In Defense of Aesthetic Contingency

Le Spleen de Paris causes me much pain; mayhaps I should get it removed

Compiling and reading end-of-year, and, good lord, END-OF-DECADE lists, can be an exhausting and unrewarding process. I thought about making a list of my favorite movies from the past year, but then I realized that my list would contain 5 or 10 of the same movies as everybody else’s list. I got bored just thinking about how much I liked The Hurt Locker, and it is sad when the best art is robbed of its exhilarating properties by the expected, codified way critics note their “favorites.”

Furthermore, we all know that there are objectively good and bad things that came out this year–we hardly need a list to sum it up if we’ve been paying attention. Daftpop was supposed to avoid shit like that, because it was originally conceived in appreciation for the subjectivities and contingencies of artistic taste, which is to say that daftpop wants to celebrate what a person feels drawn to and ends up loving the most. And let not this celebration of individual artistic taste be confused with the stupid egoism of some critics (more on this in a minute). The daftpop quest is to discover how we make our aesthetics, and that is a rather grand quest.

Baudelaire wrote in “Wagner and Tannhauser in Paris,” one of his more enjoyable long-winded essays on aesthetics, that writing from the “I” point of view binds the writer within the strictest confines of sincerity and truth. Now, I personally don’t prioritize sincerity or truth as important virtues when writing, but I do think these qualities are more integral to criticism than, say, disingenuous posing, mindless trend-following and stubborn contrariness, which together make the triumvirate of bad critical thinking. Baudelaire builds on his concept about “I,” by close reading the Tannhauser reviews by other respected critics. He then draws parallels between the critics’ subjective perceptions of the Wagner opera and calls the reader’s attention to the uncanny similarities between his, Berlioz, Musset and god-kn0ws-who-else’s-thoughts on the opera. From there, Baudelaire builds his totally psychedelic theory of “synesthesia,” the idea that great art can elicit the same experience in all those who encounter it. I am not talking about synesthesia here, in fact it’s pretty much contrary to my plan, but I did want to talk about the “I,” and the strength of subjective responses to art.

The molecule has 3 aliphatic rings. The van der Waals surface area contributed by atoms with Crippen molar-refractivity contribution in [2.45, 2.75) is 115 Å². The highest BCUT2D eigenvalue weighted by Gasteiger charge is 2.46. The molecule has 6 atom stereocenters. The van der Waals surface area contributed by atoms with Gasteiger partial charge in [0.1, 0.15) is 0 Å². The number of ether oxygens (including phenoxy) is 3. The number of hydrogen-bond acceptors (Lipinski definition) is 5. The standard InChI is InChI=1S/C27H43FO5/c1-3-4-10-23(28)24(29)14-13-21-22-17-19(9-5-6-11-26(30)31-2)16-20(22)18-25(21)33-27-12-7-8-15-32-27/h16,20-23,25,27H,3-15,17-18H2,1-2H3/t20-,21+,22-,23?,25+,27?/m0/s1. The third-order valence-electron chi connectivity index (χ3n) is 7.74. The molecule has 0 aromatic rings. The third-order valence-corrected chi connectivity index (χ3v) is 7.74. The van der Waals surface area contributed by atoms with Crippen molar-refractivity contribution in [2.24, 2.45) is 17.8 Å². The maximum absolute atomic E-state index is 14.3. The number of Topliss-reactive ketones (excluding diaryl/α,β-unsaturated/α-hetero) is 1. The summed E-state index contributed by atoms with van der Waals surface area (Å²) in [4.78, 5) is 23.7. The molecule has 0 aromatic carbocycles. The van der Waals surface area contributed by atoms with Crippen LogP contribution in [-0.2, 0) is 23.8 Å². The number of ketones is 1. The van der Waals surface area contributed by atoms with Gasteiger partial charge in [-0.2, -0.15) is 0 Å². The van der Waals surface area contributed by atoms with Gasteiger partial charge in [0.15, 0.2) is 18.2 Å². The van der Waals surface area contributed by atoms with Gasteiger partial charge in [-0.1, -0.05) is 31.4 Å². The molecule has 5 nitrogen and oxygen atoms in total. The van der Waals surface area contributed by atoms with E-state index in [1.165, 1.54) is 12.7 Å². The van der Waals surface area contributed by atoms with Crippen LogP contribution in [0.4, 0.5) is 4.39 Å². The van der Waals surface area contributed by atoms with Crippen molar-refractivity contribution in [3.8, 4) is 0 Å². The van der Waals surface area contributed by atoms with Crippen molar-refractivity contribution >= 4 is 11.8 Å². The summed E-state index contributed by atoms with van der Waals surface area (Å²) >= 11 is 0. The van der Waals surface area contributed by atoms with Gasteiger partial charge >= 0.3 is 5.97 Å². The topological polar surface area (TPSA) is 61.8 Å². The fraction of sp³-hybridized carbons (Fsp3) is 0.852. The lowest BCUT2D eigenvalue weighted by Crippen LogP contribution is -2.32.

So in the spirit of not codifying a damn thing, and by humbling myself to the majesty of Art (a la Baudelaire), this week I will just write about my favorite encounters with “art” this year. These will include arts high and low… so watch out.

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Pitchfork Continually Surprised by Talented Women Musicians

Pretty, pretty princess who you maybe could possibly take seriously, i mean, if you're into the earth mother goddess sort thing, dude.
Pretty, pretty princess whom you maybe could possibly take seriously, i mean, if you're into the earth mother goddess sorta thing, dude.

Like many music enthusiasts in the world, I have a love/hate relationship with Pitchfork. My most exhilarating encounters with music criticism occurred while reading Brent DiCrescenzo’s outrageous (yet emotionally stirring!!!) reviews while I was still in high school. Pitchfork has informed the way I conceptualize music; it created the first paradigm for richly informed, detailed, obsessive music criticism, thereby driving the blurb-driven snark machines of Rolling Stone and Spin into the bitter, bitter dirt of irrelevance.  Also, Pitchfork has contributed to my vision for a blog like this one, in which I deconstruct a Beyonce single in like 1000 words.

Back in 2005, DiCrescenzo wrote a column chronicling various indie prototypes created in Pfork’s reviews, among them an intellectual female artist known as “The Stef,” and the freak-man-boy known as “The Sloth.” In it, he describes Pitchfork writer’s analyses (both underlying and upfront) of women musicians:

Specifically, writers paint Fiona Apple and Cat Power’s Chan Marshall as hormonally capricious victim-savants and read all their lyrics like Psy.D parents unlocking a daughter’s pink diary, while Devendra Banhart’s jabberwocky skews as fecund genius.

and later…

When convenient, male songwriters slip into omniscient skin to amuse and illuminate, while female songwriters meddle in their first-person emotions, unable to escape the black hole of their romantic astrology. Naturally, emotional analysis always overshadows technical musicianship in Stef reviews.

In other words, reviewers focus on the emotional qualities of women artists’ work, while they are more generous with men, granting them agency over their identity.

Too bad no one ever heeded his words over at the magazine. Despite Pfork’s “Best New Music” section featuring a larger proportion of women-led acts than perhaps ever before, the language of the reviews stirs in me a reaction similar to that of feminist bloggersresponses to The New Republic’s recent profile of Sonya Sotomayor. (That’s a whole ‘nother controversy, but one that revolves around the reading of a female subject through a lens of motherhood and unhinged emotionality.) Do a close, or fuck, a distant reading of some of these reviews, and all the acceptable feminine identities are neatly rolled out in a matter of four goddamn sentences, then the woman artist in question will be shoved into each and every niche, until she is a sex symbol, a princess (!!), a mother, and an earth-goddess.